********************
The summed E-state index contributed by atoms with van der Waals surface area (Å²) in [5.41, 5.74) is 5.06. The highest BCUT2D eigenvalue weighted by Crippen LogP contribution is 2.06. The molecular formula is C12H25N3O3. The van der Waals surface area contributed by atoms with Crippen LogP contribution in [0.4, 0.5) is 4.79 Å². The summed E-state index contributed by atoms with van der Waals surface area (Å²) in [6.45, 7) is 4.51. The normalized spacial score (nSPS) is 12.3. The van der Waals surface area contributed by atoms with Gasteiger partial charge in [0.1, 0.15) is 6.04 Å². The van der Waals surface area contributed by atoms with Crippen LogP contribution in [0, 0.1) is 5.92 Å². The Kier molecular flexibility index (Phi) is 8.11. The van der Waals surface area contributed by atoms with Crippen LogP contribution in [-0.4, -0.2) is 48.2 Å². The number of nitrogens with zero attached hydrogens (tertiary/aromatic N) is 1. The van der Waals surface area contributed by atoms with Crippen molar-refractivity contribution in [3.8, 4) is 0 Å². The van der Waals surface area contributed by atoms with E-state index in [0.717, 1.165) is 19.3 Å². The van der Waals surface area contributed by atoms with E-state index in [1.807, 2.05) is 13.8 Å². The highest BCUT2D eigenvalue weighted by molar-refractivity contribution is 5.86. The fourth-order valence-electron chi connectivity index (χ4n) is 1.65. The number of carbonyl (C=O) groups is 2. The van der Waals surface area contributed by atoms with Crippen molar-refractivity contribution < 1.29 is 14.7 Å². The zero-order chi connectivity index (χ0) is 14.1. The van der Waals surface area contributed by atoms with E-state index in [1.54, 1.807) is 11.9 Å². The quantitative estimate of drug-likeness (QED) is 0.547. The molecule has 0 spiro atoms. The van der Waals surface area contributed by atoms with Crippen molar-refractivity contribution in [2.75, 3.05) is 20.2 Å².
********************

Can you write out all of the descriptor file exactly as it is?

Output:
The summed E-state index contributed by atoms with van der Waals surface area (Å²) in [5.41, 5.74) is 5.06. The highest BCUT2D eigenvalue weighted by Crippen LogP contribution is 2.06. The molecular formula is C12H25N3O3. The van der Waals surface area contributed by atoms with Crippen LogP contribution in [0.4, 0.5) is 4.79 Å². The summed E-state index contributed by atoms with van der Waals surface area (Å²) in [6.45, 7) is 4.51. The normalized spacial score (nSPS) is 12.3. The van der Waals surface area contributed by atoms with Gasteiger partial charge in [0.1, 0.15) is 6.04 Å². The van der Waals surface area contributed by atoms with Crippen LogP contribution in [0, 0.1) is 5.92 Å². The Kier molecular flexibility index (Phi) is 8.11. The van der Waals surface area contributed by atoms with Crippen LogP contribution in [-0.4, -0.2) is 48.2 Å². The number of nitrogens with zero attached hydrogens (tertiary/aromatic N) is 1. The van der Waals surface area contributed by atoms with Crippen molar-refractivity contribution in [3.8, 4) is 0 Å². The van der Waals surface area contributed by atoms with E-state index in [0.717, 1.165) is 19.3 Å². The van der Waals surface area contributed by atoms with E-state index in [1.807, 2.05) is 13.8 Å². The highest BCUT2D eigenvalue weighted by molar-refractivity contribution is 5.86. The fourth-order valence-electron chi connectivity index (χ4n) is 1.65. The number of carbonyl (C=O) groups is 2. The van der Waals surface area contributed by atoms with Crippen molar-refractivity contribution < 1.29 is 14.7 Å². The zero-order chi connectivity index (χ0) is 14.1. The van der Waals surface area contributed by atoms with E-state index in [1.54, 1.807) is 11.9 Å². The quantitative estimate of drug-likeness (QED) is 0.547. The molecule has 0 spiro atoms. The van der Waals surface area contributed by atoms with Crippen molar-refractivity contribution in [2.75, 3.05) is 20.2 Å².